Labia lipstick is made by a company named Mensez. Thats right: Men.Says.
Male ‘Doctor’ Says Women Should Glue Their Labia Shut
Labia lipstick is made by a company named ‘Mensez.’ That’s right: ‘Men. Says.’
Dr. Daniel Dopps believes in regular exercise, maintaining a healthy diet and that menstruating women should trash their tampons in favor of gluing their vaginas shut.
Allow me to clarify: This is 100% serious.
The story of this Wichita, Kansas chiropractor came to light the way all good stories do: thanks to a viral social media post. On Feb. 17th, Facebook user Thea Butler posted screenshots from a company called Mensez. The post teases the release of a new feminine hygiene product, which claims to revolutionize the way women deal with their menstrual flows, effectively eliminating the need for “tampons, pads, vag cups or period panties.”
According to his personal LinkedIn page, Dr. Dopps is the President and CEO of Mensez Innovations. Here’s how describes the company’s eponymous product:
“Mensez feminine lipstick is a natural patented compound of amino acids and oil in a lipstick applicator that is applied to the labia minora and causes them to cling together in a manner strong enough to retain menstrual fluid in the vestibule above the labia minora where the vaginal opening and urethra exit.”
Where doth all that pent-up “menstrual fluid” go? Into the toilet—apparently urine washes the labia “lipstick” away when a woman goes to the bathroom.
“No pads or tampons are needed,” claims the product description. “Safe, secure and clean.”
The description alone elicits multiple red flags, but before we delve in, allow me to point out the extreme irony of bestowing upon a product intended for women a moniker that sounds suspiciously like “Men Says.”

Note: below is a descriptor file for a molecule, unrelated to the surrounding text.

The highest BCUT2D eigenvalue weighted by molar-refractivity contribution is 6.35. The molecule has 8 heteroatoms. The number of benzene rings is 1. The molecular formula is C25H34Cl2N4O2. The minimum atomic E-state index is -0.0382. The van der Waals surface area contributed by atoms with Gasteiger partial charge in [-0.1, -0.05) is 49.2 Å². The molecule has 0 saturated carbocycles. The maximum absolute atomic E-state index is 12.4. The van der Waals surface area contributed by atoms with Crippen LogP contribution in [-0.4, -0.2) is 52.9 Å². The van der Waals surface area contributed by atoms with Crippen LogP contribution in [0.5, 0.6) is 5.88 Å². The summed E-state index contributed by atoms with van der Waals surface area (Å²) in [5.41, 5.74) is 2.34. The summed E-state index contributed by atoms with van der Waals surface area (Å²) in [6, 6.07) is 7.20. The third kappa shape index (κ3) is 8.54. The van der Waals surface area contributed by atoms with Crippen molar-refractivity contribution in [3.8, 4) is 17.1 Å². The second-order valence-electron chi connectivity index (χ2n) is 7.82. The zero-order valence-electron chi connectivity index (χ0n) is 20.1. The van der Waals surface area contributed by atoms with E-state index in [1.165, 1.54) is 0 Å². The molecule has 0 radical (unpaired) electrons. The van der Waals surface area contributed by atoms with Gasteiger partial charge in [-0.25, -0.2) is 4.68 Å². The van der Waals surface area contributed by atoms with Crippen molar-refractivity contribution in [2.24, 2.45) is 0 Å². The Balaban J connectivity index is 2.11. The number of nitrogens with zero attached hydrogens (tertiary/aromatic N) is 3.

Dopps patented Mensez on January 10th, but in an interview with Forbes, he admits that only a few women have tested the product. He neglects to mention whether or not Mensez works or how the women felt about the physical and emotional experience of securing their vaginal lips with a holistic glue stick.
Chiropractors aren’t medical doctors, but even so, vaginal nuances seem to escape Dr. Dopps entirely. Facebook users have expressed concern that he doesn’t understand the difference between a urethra (the channel which carries urine from the body) and the vagina. Dopps inadvertently confirmed these suspicions during his Forbes interview, when he suggested that Mensez is “using the vagina like a bladder, just like tampons do.”
Setting aside Dopp’s woefully inaccurate understanding of female anatomy and biological functions, the product highlights a continuing failure to address a global health issue: Feminine hygiene products are largely considered luxury items, and as such, are not covered by insurance or food stamps. Low-income women often go without, forcing them to skip out on school or work obligations, leaving them trapped in a poverty cycle.
For Dopps’ product to fulfill its potential, it has to actually work. And right now, there is no indication that it does: Questions about how the product remains impervious to both blood and sweat, but not to urine, have gone unanswered. So have questions about potential infection and vaginal safety.
Mensez is not Dr. Dopps’ first foray into product development: His LinkedIn page details some of his previous inventions, including an on-the-go beverage cap and ClearNeon, an “invisible UV reactive coating used for training in hazardous material handling and protection.” Still, concerns about Mensez are valid, if for no other reason than Dr. Dopps appears to be a blatant misogynist. In response to a comment on the Mensez Facebook page, he writes:
“Yes, I am a man and you as a woman, should have come up with a better solution than diapers and plugs, but you didn’t. Reason being women are focused on and distracted by your period 25% of the time, making them far less productive than they could be. Women tend to me [sic] far more creative than men, but their periods that stifle them and play with their heads.”
The Mensez company website promises that “Old ways won’t open new doors.” It’s unclear precisely which door Dr. Dopps is attempting to crack open with this new endeavor, but here’s hoping it hits him square in the ass on the way out.